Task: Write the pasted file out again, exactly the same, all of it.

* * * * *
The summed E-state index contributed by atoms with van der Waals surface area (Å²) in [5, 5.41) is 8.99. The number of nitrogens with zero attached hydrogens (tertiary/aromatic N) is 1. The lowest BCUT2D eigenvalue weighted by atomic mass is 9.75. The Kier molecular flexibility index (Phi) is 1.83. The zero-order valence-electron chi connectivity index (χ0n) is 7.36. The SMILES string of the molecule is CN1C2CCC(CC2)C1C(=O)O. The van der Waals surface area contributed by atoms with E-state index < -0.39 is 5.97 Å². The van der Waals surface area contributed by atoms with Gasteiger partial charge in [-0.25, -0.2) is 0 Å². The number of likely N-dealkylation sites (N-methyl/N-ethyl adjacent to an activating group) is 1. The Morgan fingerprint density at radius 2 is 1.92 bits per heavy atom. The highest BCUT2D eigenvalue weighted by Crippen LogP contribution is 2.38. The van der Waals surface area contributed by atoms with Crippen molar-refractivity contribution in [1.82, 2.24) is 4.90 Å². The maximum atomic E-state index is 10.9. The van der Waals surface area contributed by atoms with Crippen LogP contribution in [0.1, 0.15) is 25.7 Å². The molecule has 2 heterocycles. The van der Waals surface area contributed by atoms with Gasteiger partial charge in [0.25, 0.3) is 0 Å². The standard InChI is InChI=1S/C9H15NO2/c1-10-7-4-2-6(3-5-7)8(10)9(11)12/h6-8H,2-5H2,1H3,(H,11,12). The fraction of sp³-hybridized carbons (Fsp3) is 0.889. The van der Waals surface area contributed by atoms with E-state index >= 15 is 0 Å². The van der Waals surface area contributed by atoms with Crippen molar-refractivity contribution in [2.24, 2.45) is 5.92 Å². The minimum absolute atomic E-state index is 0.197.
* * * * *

The summed E-state index contributed by atoms with van der Waals surface area (Å²) in [5, 5.41) is 8.99. The number of nitrogens with zero attached hydrogens (tertiary/aromatic N) is 1. The lowest BCUT2D eigenvalue weighted by atomic mass is 9.75. The Kier molecular flexibility index (Phi) is 1.83. The zero-order valence-electron chi connectivity index (χ0n) is 7.36. The SMILES string of the molecule is CN1C2CCC(CC2)C1C(=O)O. The van der Waals surface area contributed by atoms with E-state index < -0.39 is 5.97 Å². The van der Waals surface area contributed by atoms with Gasteiger partial charge in [-0.25, -0.2) is 0 Å². The number of likely N-dealkylation sites (N-methyl/N-ethyl adjacent to an activating group) is 1. The Morgan fingerprint density at radius 2 is 1.92 bits per heavy atom. The highest BCUT2D eigenvalue weighted by Crippen LogP contribution is 2.38. The van der Waals surface area contributed by atoms with Crippen molar-refractivity contribution in [1.82, 2.24) is 4.90 Å². The maximum atomic E-state index is 10.9. The van der Waals surface area contributed by atoms with Crippen LogP contribution in [0.1, 0.15) is 25.7 Å². The molecule has 2 heterocycles. The van der Waals surface area contributed by atoms with Gasteiger partial charge in [0.25, 0.3) is 0 Å². The standard InChI is InChI=1S/C9H15NO2/c1-10-7-4-2-6(3-5-7)8(10)9(11)12/h6-8H,2-5H2,1H3,(H,11,12). The fraction of sp³-hybridized carbons (Fsp3) is 0.889. The van der Waals surface area contributed by atoms with E-state index >= 15 is 0 Å². The van der Waals surface area contributed by atoms with Crippen molar-refractivity contribution in [2.24, 2.45) is 5.92 Å². The minimum absolute atomic E-state index is 0.197.